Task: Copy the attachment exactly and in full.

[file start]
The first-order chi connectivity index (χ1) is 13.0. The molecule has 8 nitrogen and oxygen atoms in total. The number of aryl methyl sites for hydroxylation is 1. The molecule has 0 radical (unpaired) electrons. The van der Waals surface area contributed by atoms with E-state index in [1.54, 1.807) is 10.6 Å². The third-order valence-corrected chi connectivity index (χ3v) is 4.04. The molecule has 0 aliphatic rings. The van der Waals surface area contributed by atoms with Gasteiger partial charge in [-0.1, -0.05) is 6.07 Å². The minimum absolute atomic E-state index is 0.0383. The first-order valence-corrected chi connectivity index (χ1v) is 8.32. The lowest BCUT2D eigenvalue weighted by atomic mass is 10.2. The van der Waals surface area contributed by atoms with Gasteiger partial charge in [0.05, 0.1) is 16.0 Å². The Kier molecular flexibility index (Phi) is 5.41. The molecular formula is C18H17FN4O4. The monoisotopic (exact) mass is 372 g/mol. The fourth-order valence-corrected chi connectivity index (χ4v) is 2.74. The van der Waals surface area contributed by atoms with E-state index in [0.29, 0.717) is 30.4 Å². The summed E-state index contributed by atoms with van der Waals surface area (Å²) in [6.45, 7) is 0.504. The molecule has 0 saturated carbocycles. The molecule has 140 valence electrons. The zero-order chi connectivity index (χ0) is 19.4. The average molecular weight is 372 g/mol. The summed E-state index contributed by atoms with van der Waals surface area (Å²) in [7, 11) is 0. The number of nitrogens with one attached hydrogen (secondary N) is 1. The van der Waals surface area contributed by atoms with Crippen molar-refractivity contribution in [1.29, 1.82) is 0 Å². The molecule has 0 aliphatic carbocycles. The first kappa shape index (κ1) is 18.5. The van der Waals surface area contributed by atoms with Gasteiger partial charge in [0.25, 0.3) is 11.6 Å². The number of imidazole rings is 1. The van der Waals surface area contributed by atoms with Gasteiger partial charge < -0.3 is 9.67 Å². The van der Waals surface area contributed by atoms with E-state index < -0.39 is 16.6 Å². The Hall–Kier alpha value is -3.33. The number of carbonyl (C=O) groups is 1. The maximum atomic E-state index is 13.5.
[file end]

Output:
The first-order chi connectivity index (χ1) is 13.0. The molecule has 8 nitrogen and oxygen atoms in total. The number of aryl methyl sites for hydroxylation is 1. The molecule has 0 radical (unpaired) electrons. The van der Waals surface area contributed by atoms with E-state index in [1.54, 1.807) is 10.6 Å². The third-order valence-corrected chi connectivity index (χ3v) is 4.04. The molecule has 0 aliphatic rings. The van der Waals surface area contributed by atoms with Gasteiger partial charge in [-0.1, -0.05) is 6.07 Å². The minimum absolute atomic E-state index is 0.0383. The first-order valence-corrected chi connectivity index (χ1v) is 8.32. The lowest BCUT2D eigenvalue weighted by atomic mass is 10.2. The van der Waals surface area contributed by atoms with Gasteiger partial charge in [0.05, 0.1) is 16.0 Å². The Kier molecular flexibility index (Phi) is 5.41. The molecular formula is C18H17FN4O4. The monoisotopic (exact) mass is 372 g/mol. The fourth-order valence-corrected chi connectivity index (χ4v) is 2.74. The van der Waals surface area contributed by atoms with E-state index in [0.29, 0.717) is 30.4 Å². The summed E-state index contributed by atoms with van der Waals surface area (Å²) in [6.45, 7) is 0.504. The molecule has 0 saturated carbocycles. The molecule has 140 valence electrons. The zero-order chi connectivity index (χ0) is 19.4. The average molecular weight is 372 g/mol. The summed E-state index contributed by atoms with van der Waals surface area (Å²) in [7, 11) is 0. The number of nitrogens with one attached hydrogen (secondary N) is 1. The van der Waals surface area contributed by atoms with Crippen molar-refractivity contribution in [1.29, 1.82) is 0 Å². The molecule has 0 aliphatic carbocycles. The first kappa shape index (κ1) is 18.5. The van der Waals surface area contributed by atoms with Gasteiger partial charge in [0.25, 0.3) is 11.6 Å². The number of imidazole rings is 1. The van der Waals surface area contributed by atoms with Gasteiger partial charge < -0.3 is 9.67 Å². The van der Waals surface area contributed by atoms with E-state index < -0.39 is 16.6 Å². The Hall–Kier alpha value is -3.33. The number of carbonyl (C=O) groups is 1. The maximum atomic E-state index is 13.5.